Will Allowing Employees to Work From Home Work for You?

Set Policies in Place Before Allowing Employees to Work From Home

“Telecommuting”, “working from home”, or “remote work” is commonly offered among employers. Telecommuting is an important factor in recruiting and retaining staff.  Telecommuting allows employees to work from home either on occasion or as part of an agreed-upon schedule. The option to work remotely maximises limited office space and improves productivity; telecommuting provides a range of possible benefits to both employees and employers.

Before jumping on the bandwagon and offering the option to work from home to employees, however, Human Resources have a lot to consider. Hidden costs, information security, the safety of the home office, and other variables all need to be evaluated. These factors will decide whether telecommuting makes sense for the organisation. If the decision is to allow employees the option of working from home, HR staff should set specific policies before proceeding.

The Pros of Telecommuting

  • Environmental benefits:  Employees who work from home don’t commute. As a result, they spend less time in vehicles or on public transport, and less time spent commuting means lower greenhouse gas emissions and reduced stress to roads and infrastructure.
  • Increased productivity:  Less time spent in transit minimises time risks. Traffic jams, delays, and inclement weather are all avoided. This time would be wasted, but remote employees can spend it doing actual work. Employees who work from home also save time that is typically wasted on office distractions and interruptions.
  • Reduced expenses:  By reducing your on-site employees, you reduce your required office space. Employers can save on space-related expenses, such as rent, utilities, and office equipment.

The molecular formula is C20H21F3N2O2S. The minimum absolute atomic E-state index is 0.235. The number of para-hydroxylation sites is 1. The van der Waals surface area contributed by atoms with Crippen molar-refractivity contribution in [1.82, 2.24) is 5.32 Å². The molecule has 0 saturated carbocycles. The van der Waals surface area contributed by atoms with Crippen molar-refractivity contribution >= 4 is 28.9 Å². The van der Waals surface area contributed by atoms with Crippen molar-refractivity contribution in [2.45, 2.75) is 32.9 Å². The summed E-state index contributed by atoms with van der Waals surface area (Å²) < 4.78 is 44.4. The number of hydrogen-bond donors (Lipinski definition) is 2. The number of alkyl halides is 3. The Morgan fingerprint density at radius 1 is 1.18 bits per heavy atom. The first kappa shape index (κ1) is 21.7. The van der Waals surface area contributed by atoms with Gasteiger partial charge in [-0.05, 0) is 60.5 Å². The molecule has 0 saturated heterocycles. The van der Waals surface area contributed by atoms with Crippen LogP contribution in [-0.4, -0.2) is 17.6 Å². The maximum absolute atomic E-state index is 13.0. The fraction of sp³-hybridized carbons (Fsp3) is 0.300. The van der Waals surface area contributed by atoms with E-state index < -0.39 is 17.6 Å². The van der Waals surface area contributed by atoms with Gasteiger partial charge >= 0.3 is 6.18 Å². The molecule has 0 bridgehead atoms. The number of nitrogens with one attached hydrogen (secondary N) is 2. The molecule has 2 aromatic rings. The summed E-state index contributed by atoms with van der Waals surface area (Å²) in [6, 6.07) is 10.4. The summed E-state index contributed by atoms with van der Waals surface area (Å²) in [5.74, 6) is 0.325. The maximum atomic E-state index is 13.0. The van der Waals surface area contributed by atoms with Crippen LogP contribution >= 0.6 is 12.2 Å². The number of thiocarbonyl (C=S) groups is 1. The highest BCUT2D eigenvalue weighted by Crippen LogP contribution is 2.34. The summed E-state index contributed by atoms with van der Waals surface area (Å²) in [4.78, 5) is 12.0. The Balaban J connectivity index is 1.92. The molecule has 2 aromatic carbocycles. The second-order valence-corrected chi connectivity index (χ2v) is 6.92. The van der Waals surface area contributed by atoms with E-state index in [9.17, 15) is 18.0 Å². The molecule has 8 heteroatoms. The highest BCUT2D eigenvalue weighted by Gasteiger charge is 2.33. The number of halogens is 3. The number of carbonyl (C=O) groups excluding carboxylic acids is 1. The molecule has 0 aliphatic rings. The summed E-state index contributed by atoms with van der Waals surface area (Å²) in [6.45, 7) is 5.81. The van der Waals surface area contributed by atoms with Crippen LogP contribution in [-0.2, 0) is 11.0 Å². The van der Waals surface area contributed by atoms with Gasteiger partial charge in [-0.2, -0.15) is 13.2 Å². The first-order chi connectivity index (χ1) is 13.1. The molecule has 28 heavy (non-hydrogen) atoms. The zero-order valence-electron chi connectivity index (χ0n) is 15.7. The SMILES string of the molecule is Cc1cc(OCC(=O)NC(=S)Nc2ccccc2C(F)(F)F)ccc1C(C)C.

• Improved employee attendance:  Telecommuting leads to fewer unscheduled absences. This includes less use of vacation time.

Making Telecommuting Work

  • Security concerns:  Companies must take extra security steps. Information security safeguards should be in place wherever employees are working. This includes within the company and at the employee’s home. Another security concern relates to the risk associated with potential compensation claims or other insurance liabilities. The company must know which devices staff are using when they work from home.
  • Policies in place:  Policies need to be in place before staff begin working at home. These policies should clearly define responsibilities and roles. They should also define expectations related to communication and accessibility. Policies should include the use of email, social media, devices (both personal and company-owned), and confidentiality.

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Decided to take the leap into utilising a remote workforce? Learn best practices that will increase productivity and employee engagement, regardless of where your staff is located.

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